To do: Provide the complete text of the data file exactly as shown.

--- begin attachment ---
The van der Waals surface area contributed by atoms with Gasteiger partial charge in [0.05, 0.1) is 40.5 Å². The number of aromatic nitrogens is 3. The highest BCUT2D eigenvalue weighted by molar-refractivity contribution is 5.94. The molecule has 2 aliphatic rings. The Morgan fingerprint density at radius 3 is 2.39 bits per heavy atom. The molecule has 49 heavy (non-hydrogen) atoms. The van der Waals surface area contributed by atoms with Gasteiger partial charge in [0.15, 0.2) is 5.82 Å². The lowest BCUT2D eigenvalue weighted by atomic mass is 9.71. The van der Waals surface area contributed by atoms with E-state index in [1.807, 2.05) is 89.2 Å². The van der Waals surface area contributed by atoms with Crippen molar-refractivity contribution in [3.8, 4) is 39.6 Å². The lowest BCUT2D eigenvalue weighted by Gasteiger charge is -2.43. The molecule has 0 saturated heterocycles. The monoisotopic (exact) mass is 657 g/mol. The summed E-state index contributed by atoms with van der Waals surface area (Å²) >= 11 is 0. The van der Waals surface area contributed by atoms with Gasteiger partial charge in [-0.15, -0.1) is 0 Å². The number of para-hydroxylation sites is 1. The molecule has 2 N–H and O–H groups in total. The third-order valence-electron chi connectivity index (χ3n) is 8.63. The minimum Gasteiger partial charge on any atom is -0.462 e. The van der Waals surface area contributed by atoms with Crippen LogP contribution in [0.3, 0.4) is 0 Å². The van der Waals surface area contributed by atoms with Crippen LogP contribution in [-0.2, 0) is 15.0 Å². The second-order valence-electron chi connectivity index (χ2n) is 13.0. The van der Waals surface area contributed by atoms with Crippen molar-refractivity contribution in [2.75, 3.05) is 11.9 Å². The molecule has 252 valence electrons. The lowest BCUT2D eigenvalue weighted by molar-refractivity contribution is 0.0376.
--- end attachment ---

The van der Waals surface area contributed by atoms with Gasteiger partial charge in [0.05, 0.1) is 40.5 Å². The number of aromatic nitrogens is 3. The highest BCUT2D eigenvalue weighted by molar-refractivity contribution is 5.94. The molecule has 2 aliphatic rings. The Morgan fingerprint density at radius 3 is 2.39 bits per heavy atom. The molecule has 49 heavy (non-hydrogen) atoms. The van der Waals surface area contributed by atoms with Gasteiger partial charge in [0.15, 0.2) is 5.82 Å². The lowest BCUT2D eigenvalue weighted by atomic mass is 9.71. The van der Waals surface area contributed by atoms with E-state index in [1.807, 2.05) is 89.2 Å². The van der Waals surface area contributed by atoms with Crippen molar-refractivity contribution in [3.8, 4) is 39.6 Å². The lowest BCUT2D eigenvalue weighted by Gasteiger charge is -2.43. The molecule has 0 saturated heterocycles. The monoisotopic (exact) mass is 657 g/mol. The summed E-state index contributed by atoms with van der Waals surface area (Å²) >= 11 is 0. The van der Waals surface area contributed by atoms with Gasteiger partial charge in [-0.15, -0.1) is 0 Å². The number of para-hydroxylation sites is 1. The molecule has 2 N–H and O–H groups in total. The third-order valence-electron chi connectivity index (χ3n) is 8.63. The minimum Gasteiger partial charge on any atom is -0.462 e. The van der Waals surface area contributed by atoms with Crippen LogP contribution in [0.3, 0.4) is 0 Å². The van der Waals surface area contributed by atoms with Crippen LogP contribution in [-0.2, 0) is 15.0 Å². The second-order valence-electron chi connectivity index (χ2n) is 13.0. The van der Waals surface area contributed by atoms with Crippen molar-refractivity contribution in [2.75, 3.05) is 11.9 Å². The molecule has 252 valence electrons. The lowest BCUT2D eigenvalue weighted by molar-refractivity contribution is 0.0376.